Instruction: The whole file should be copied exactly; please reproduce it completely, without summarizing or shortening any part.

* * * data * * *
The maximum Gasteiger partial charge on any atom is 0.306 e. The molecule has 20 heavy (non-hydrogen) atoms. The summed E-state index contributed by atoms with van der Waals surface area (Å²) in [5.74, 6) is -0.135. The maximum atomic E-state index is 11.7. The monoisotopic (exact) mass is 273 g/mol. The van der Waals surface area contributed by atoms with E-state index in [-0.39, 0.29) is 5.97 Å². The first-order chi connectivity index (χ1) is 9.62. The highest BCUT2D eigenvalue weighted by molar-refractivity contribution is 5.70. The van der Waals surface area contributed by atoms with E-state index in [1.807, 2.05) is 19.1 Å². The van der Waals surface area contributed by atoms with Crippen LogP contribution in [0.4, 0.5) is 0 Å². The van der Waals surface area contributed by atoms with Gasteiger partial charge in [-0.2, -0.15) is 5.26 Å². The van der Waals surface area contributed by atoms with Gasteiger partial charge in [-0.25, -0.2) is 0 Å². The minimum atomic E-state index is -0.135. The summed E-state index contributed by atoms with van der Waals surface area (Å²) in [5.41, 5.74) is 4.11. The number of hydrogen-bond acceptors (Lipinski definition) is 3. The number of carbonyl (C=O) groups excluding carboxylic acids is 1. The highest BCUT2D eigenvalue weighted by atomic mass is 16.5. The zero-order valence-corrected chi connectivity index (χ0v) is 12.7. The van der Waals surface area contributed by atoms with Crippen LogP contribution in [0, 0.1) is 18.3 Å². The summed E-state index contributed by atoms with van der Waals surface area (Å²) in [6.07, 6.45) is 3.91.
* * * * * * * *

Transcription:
The maximum Gasteiger partial charge on any atom is 0.306 e. The molecule has 20 heavy (non-hydrogen) atoms. The summed E-state index contributed by atoms with van der Waals surface area (Å²) in [5.74, 6) is -0.135. The maximum atomic E-state index is 11.7. The monoisotopic (exact) mass is 273 g/mol. The van der Waals surface area contributed by atoms with E-state index in [-0.39, 0.29) is 5.97 Å². The first-order chi connectivity index (χ1) is 9.62. The highest BCUT2D eigenvalue weighted by molar-refractivity contribution is 5.70. The van der Waals surface area contributed by atoms with E-state index in [1.807, 2.05) is 19.1 Å². The van der Waals surface area contributed by atoms with Crippen LogP contribution in [0.4, 0.5) is 0 Å². The van der Waals surface area contributed by atoms with Gasteiger partial charge in [-0.2, -0.15) is 5.26 Å². The van der Waals surface area contributed by atoms with Gasteiger partial charge in [-0.25, -0.2) is 0 Å². The minimum atomic E-state index is -0.135. The summed E-state index contributed by atoms with van der Waals surface area (Å²) in [5.41, 5.74) is 4.11. The number of hydrogen-bond acceptors (Lipinski definition) is 3. The number of carbonyl (C=O) groups excluding carboxylic acids is 1. The highest BCUT2D eigenvalue weighted by atomic mass is 16.5. The zero-order valence-corrected chi connectivity index (χ0v) is 12.7. The van der Waals surface area contributed by atoms with Crippen LogP contribution in [0, 0.1) is 18.3 Å². The summed E-state index contributed by atoms with van der Waals surface area (Å²) in [6.07, 6.45) is 3.91.